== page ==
Unsettling things are afoot in a sleepy Cornish village. Strangers are hanging about the harbour and a mysterious object is retrieved from the sea bed. Then the locals start getting sick.
Could this have anything to do with the alluringly beautiful Ruth who local lifeboatman Steve has taken a shine to … or could the other stranger, a man calling himself the Doctor, be somehow involved? And why is Ruth both drawn and terrified by the sea?
The Doctor is perhaps the only person who can help, but can he discover the truth in time?
Published 27 February 2003
ABOUT THE AUTHOR
“For as long as I can remember, my two greatest dreams were to be a teller of stories, and to live in Cornwall. I achieved the first of those ambitions in 1973, at the age of 20, when my first fantasy novel, The Book of Paradox, was published in the USA and Britain. I’ve since published more than fifty novels, and the ideas are still flowing as strongly as ever. Then in 1998, I finally fulfilled my second dream, when I moved with my artist partner, Cas Sandall, to the north Cornish coast.
But to basics: I was born in Hertfordshire on 29th May 1952, and am a typical scatterbrained Gemini. I spent most of my school years writing stories when I should have been concentrating on lessons, and by the time I left school I had completed two embarrassingly bad novels. I worked, firstly, as a secretary (again, writing stories when I should have been typing letters) and later, after moving to London, as a paperback blurb-writer, which was much more my sort of thing. In 1977, with 6 novels published (if not exactly best-sellers!) I went freelance, and supplemented my writing income with copy-editing and proofreading.
My ‘big break’ came in 1984, when my then agent persuaded me to expand and re-write my second book, Lord of No Time, into a trilogy – The Time Master. To my delight, and with the boost of three stunning Robert Gould covers, Time Master was a great success on both sides of the Atlantic, and in the next 10 years I wrote and published 15 more fantasy novels, including the Indigo series and a “prequel” and sequel to Time Master. I also started to write children’s and Young Adult novels, and it astonishes me to look back and realise that I’ve completed 20-odd books in this field, as well as another four adult fantasy novels. Makes me wonder how I ever found time to eat and sleep!
I do make time for other things now, though. Cas and I met in 1994, and soon agreed that, much as we loved London, it was no longer the place for us. We moved to Worcestershire, where I have family, but we hankered after the sea. I suspect we’ve both got a good helping of salt water in our veins as well as blood – Cas used to be a senior Merchant Navy officer, and me; well, I’m at my best and happiest at the coast. So why resist the inevitable? We did what we had both always wanted to do: headed South-West.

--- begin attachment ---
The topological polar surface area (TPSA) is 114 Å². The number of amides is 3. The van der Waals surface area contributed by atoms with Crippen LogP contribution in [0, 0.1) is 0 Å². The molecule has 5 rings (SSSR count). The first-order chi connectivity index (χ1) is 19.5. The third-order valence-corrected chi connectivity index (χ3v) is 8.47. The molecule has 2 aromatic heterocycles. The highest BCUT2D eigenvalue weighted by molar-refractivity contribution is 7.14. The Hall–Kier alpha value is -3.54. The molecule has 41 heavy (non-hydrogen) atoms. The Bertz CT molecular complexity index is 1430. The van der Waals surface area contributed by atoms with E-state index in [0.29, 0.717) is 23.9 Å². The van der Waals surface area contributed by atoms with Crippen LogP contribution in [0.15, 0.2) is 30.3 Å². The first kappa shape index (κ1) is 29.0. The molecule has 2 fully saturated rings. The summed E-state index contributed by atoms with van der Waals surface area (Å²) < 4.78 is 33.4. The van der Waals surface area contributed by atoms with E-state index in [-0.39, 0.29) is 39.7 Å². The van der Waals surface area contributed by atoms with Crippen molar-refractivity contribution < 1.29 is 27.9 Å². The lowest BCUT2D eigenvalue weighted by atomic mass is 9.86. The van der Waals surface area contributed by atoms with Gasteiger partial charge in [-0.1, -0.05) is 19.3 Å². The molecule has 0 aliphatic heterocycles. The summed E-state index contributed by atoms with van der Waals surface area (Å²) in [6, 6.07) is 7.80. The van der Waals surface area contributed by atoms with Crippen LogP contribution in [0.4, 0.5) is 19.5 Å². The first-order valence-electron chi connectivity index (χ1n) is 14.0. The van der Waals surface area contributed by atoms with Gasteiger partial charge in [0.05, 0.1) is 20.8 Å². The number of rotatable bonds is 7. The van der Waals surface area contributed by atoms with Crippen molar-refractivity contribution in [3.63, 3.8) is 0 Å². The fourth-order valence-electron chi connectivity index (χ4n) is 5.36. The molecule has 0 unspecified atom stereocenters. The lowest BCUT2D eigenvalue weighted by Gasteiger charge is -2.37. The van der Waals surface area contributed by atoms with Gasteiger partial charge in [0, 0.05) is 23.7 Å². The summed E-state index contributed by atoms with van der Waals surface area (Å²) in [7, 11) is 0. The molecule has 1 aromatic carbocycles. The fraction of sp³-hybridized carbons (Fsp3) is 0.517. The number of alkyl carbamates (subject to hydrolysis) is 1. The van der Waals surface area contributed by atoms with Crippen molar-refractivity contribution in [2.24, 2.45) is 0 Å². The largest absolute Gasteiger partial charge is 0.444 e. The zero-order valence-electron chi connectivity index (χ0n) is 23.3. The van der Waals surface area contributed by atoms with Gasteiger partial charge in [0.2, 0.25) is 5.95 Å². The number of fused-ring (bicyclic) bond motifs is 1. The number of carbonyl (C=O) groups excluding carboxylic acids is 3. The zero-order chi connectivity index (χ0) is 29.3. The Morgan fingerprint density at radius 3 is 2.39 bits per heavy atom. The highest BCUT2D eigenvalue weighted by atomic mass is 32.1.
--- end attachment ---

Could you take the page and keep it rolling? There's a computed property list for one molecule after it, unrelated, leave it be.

Cornwall has a magical quality of its own, and is now truly home to us both. We married within a year of moving here, and we live within sound of the sea and ten minutes’ walk of the beach, in a timber house with our deaf, eccentric white cat, Spike, an old car, a small sailing dinghy, a garden full of plants and wildlife, and a lot of inspiration. When I’m not writing, I love to cook, sing (pretty good), play guitar (not bad) or piano (hmm, well…), garden, beachcomb, catch tiddlers in rock pools (I’m old enough now not to worry about seeming childish; if anyone looks askance, I just pretend I’m a marine biologist doing vital research!), go sailing with Cas (he’s good at it, I’m a muddle-headed beginner, but I will get there) and mess around in the surf with my boogie-board when the water’s warm enough. Inspiration: yes, there’s plenty of it. Enough to keep me writing well into my dotage. Which I fully intend to do.”
Publishers’ note: sadly, Louise Cooper died on 21 October 2009.
ABOUT THE ARTIST
Fred Gambino was born in Derby in the late fifties. He studied graphic design at the Kedleston Road School of Art and Technology (now Derby University).
A school boy fan of TV science fiction, including the early Doctor Who series and the Gerry Anderson puppet shows, a career involving science fiction in some way seemed inevitable.
Upon leaving college he earned a living delivering groceries in the morning and worked on his paintings in the afternoon. During this period he was introduced to David Larkin at Pan Books, who gave him much useful advice.
His first commissioned cover was Beneath the Shattered Moons in the mid ’70s.
In 1984 a series of covers for Orbit Books (then the SF and Fantasy list of Macdonald Futura, now that of Little Brown) kick started his career which has followed a more or less upward trend ever since.
Like many artists today, Fred has recently added computer-generated illustration techniques to his accomplished techniques with acrylics and airbrushing.
Recently he has made a move into film and tv, doing conceptual designs and backgrounds for the Oscar nominated film, Jimmy Neutron, Boy Genius and similar work for a proposed childrens science fiction TV series.
He lives with his partner Jenny in Derbyshire.